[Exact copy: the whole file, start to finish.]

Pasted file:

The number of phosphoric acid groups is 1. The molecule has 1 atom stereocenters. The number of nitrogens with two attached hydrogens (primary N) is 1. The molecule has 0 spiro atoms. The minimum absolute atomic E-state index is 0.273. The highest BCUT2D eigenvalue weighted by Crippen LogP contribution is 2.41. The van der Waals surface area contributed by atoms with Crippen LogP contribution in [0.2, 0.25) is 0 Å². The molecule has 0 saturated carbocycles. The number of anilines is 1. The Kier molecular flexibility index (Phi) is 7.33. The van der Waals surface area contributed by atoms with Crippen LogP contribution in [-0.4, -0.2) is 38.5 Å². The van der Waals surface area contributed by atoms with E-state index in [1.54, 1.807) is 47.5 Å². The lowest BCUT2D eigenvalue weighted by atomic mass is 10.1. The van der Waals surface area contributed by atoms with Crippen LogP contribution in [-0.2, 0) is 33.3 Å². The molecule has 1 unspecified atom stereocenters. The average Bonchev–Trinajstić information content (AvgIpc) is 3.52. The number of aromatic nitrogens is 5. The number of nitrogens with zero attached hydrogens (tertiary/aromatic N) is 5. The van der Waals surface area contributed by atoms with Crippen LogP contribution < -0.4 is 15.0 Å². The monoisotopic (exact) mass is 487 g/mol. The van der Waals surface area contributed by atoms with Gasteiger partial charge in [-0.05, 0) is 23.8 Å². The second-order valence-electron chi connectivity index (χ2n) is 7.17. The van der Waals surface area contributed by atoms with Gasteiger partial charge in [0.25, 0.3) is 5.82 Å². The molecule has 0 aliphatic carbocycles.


The number of phosphoric acid groups is 1. The molecule has 1 atom stereocenters. The number of nitrogens with two attached hydrogens (primary N) is 1. The molecule has 0 spiro atoms. The minimum absolute atomic E-state index is 0.273. The highest BCUT2D eigenvalue weighted by Crippen LogP contribution is 2.41. The van der Waals surface area contributed by atoms with Crippen LogP contribution in [0.2, 0.25) is 0 Å². The molecule has 0 saturated carbocycles. The number of anilines is 1. The Kier molecular flexibility index (Phi) is 7.33. The van der Waals surface area contributed by atoms with Crippen LogP contribution in [-0.4, -0.2) is 38.5 Å². The van der Waals surface area contributed by atoms with E-state index in [1.54, 1.807) is 47.5 Å². The lowest BCUT2D eigenvalue weighted by atomic mass is 10.1. The van der Waals surface area contributed by atoms with Crippen LogP contribution in [-0.2, 0) is 33.3 Å². The molecule has 1 unspecified atom stereocenters. The average Bonchev–Trinajstić information content (AvgIpc) is 3.52. The number of aromatic nitrogens is 5. The number of nitrogens with zero attached hydrogens (tertiary/aromatic N) is 5. The van der Waals surface area contributed by atoms with Crippen LogP contribution < -0.4 is 15.0 Å². The monoisotopic (exact) mass is 487 g/mol. The van der Waals surface area contributed by atoms with Gasteiger partial charge in [-0.05, 0) is 23.8 Å². The second-order valence-electron chi connectivity index (χ2n) is 7.17. The van der Waals surface area contributed by atoms with Gasteiger partial charge in [0.25, 0.3) is 5.82 Å². The molecule has 0 aliphatic carbocycles.